- baked turkey with dressing & gravy
- chicken pot pie
- pork barbecue with Brunswick Stew
- smothered chicken over rice
- macaroni & cheese
- french fries
- sweet potato souffle
- whipped potatoes
- baked potato
- vegetable soup
- creamed corn
- okra & tomatoes
- broccoli souffle
- fried green tomatoes
- potato cakes
- steamed spinach
- steamed cabbage
- steamed carrots
- cheese grits
- fried okra
- steamed broccoli
- spiced apples
- cheese & vegetable souffle
- Brunswick Stew
- butter peas
- rice & gravy
- Hoppin' John
- turnip greens
- green beans
- black-eyed peas
- collard greens & cracklin' cornbread
- cup of pot likker with cornbread
- cole slaw
- green salad
- fresh fruit
- carrot and raisin salad
- pickled beets
- bartlett pear salad
- fruited jello
- table wine of the South (sweet tea)
- sweet milk
- cream soda or root bear
- coke, diet coke, or sprite
- coffee, tea, or punch
- cranberry or orange juice
- brown cow
- and a full-service bar
Pot likker. Mmmmmmmmmhhh.......
Turkey and dressing, cranberry sauce, collards with cracklin' cornbread, and hoppin' john (rice and black eyed peas)
Country-fried steak and gravy, dumplins, and potato cakes
mint julep (I'm not so sure about their choice of a glass to serve this in, but it sure was good anyway)
dueling desserts : my Georgia peach cobbler on the left and Av's peanut butter pie on the right. Av's pie was sooooooo good!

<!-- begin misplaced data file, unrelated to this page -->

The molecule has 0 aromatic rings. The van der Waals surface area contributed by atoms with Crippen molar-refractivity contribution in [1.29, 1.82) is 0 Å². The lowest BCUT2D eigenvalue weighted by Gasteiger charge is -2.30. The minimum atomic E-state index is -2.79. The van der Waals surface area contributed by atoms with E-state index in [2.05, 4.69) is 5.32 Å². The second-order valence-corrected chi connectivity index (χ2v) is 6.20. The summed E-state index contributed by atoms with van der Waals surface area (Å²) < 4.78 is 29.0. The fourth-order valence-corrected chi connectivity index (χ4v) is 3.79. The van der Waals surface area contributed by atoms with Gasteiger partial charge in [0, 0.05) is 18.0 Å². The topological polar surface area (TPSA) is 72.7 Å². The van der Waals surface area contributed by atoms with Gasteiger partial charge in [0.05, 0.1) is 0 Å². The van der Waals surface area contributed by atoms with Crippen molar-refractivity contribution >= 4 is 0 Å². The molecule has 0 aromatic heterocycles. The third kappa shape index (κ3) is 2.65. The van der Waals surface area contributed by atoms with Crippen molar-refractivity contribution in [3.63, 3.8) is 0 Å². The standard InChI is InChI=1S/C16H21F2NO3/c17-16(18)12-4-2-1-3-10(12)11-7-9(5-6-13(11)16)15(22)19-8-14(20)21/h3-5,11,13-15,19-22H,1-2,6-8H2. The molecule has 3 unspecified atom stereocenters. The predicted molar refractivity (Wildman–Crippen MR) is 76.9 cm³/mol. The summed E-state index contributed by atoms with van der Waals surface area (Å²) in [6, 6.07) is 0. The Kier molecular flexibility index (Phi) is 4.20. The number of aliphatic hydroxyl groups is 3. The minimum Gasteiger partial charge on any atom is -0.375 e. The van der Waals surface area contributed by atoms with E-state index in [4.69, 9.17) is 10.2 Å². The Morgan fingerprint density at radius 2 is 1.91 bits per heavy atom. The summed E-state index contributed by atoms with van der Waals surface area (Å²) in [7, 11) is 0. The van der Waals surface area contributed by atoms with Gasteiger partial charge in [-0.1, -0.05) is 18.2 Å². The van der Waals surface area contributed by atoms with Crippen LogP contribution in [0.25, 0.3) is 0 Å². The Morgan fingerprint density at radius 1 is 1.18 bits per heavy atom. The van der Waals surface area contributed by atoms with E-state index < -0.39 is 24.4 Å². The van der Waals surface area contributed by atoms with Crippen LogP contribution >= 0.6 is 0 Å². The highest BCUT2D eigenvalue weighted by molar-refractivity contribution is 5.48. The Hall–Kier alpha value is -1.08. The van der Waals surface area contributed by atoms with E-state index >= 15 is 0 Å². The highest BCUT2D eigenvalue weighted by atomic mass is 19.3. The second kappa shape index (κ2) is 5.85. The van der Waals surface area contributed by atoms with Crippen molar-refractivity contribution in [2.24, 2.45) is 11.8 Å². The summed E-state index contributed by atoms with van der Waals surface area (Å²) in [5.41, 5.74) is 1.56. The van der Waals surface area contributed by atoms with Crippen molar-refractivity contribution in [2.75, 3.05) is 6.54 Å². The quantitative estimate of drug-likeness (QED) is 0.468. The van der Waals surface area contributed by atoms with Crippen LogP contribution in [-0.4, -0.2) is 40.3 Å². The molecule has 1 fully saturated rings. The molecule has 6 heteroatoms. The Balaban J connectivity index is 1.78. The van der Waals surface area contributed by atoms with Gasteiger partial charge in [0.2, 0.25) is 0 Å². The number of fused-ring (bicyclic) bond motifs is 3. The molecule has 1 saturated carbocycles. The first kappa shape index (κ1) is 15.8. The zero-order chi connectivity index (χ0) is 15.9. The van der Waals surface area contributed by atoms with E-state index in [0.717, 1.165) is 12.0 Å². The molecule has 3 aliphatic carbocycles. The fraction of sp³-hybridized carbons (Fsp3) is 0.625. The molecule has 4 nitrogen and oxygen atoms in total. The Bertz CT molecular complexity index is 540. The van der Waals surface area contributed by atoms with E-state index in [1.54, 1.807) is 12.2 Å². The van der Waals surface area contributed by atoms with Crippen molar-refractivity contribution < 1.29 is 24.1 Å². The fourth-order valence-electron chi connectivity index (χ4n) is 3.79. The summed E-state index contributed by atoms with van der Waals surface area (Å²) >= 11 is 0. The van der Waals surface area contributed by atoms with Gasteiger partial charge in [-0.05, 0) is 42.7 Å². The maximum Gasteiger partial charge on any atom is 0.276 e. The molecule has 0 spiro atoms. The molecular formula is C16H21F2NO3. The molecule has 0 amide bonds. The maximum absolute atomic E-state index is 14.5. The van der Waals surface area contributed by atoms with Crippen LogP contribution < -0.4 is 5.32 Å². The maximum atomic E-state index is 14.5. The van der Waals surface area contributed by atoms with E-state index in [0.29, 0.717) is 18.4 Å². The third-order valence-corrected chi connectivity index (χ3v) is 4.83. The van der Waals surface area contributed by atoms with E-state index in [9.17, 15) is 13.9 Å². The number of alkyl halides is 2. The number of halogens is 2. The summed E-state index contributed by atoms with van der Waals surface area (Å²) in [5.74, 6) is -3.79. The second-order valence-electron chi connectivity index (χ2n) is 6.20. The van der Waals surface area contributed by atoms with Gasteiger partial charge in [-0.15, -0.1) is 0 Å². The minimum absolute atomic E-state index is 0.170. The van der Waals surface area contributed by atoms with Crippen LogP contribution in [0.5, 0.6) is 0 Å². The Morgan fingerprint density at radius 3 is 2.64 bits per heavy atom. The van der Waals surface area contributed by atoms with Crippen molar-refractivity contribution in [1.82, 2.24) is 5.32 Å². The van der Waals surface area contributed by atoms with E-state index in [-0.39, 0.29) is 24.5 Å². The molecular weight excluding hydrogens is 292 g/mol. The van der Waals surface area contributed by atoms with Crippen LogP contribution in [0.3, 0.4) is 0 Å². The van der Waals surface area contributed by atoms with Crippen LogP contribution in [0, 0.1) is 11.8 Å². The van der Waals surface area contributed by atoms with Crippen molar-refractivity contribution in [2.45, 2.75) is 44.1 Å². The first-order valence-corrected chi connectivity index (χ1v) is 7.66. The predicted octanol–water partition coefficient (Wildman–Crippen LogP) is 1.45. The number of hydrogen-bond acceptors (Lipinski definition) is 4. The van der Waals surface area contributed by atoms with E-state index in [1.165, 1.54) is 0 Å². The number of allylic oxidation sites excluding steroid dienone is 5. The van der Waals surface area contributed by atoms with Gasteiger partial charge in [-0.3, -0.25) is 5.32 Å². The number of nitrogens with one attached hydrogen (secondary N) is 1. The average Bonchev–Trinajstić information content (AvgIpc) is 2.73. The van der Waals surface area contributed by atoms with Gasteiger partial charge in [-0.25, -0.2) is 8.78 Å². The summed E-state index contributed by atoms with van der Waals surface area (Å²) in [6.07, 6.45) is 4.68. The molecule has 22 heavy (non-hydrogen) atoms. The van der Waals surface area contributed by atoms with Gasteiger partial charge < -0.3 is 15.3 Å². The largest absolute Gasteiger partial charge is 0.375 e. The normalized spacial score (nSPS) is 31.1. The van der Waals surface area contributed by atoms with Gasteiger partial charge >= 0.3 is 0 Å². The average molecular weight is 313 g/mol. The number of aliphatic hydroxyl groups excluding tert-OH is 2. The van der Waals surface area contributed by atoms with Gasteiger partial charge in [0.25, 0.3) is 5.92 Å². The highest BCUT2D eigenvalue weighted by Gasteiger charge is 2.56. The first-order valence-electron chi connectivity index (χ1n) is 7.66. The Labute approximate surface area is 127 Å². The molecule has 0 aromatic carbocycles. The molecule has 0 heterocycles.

Mary Mac's Tea Room
These are pics from William C. Rice's cross garden in Prattville. Mr. Rice decided to build crosses on his property and across the street after he says that G-d answered his prayers about his ulcerated stomach. (articles and features about the place can be found here here and here)
Mr. Rice's place has been featured in countless magazine articles, folk art books, etc. and I've wanted to see it for ages. Av and I love folk art. Religious folk art (even when it's not our religion) is so great - I have a real respect for it.
Growing up in Cullman, I would go several times each year to Ave Maria Grotto just to marvel at Brother Zoettl's incredible work. Av and I once went to Palestine Gardens (formerly called Palestinian Gardens) - a place in Lucedale, MS - to see the work of a Presbyterian minister who began to build representations of Israel out of concrete back in the 1950's. Compared to the Grotto, PG is much more crudely constructed, but if you're in that part of MS, it's worth seeing once. BTW, we didn't know to expect this when we visited, but our experience with the gentleman who lead us on a tour of the little park was that he did some hard-core 'testifying' (which to me is really okay, I am happy to hear how people got into their religion and how their life has changed).
Anyway, if you have the choice of Ave Maria Grotto or Palestine Gardens, definitely go to the Grotto as the work there - the details and such - is just amazing.
Here are pics of Mr. Rice's cross garden. Mr. Rice died last year, but his family says they will keep things up the way they are now.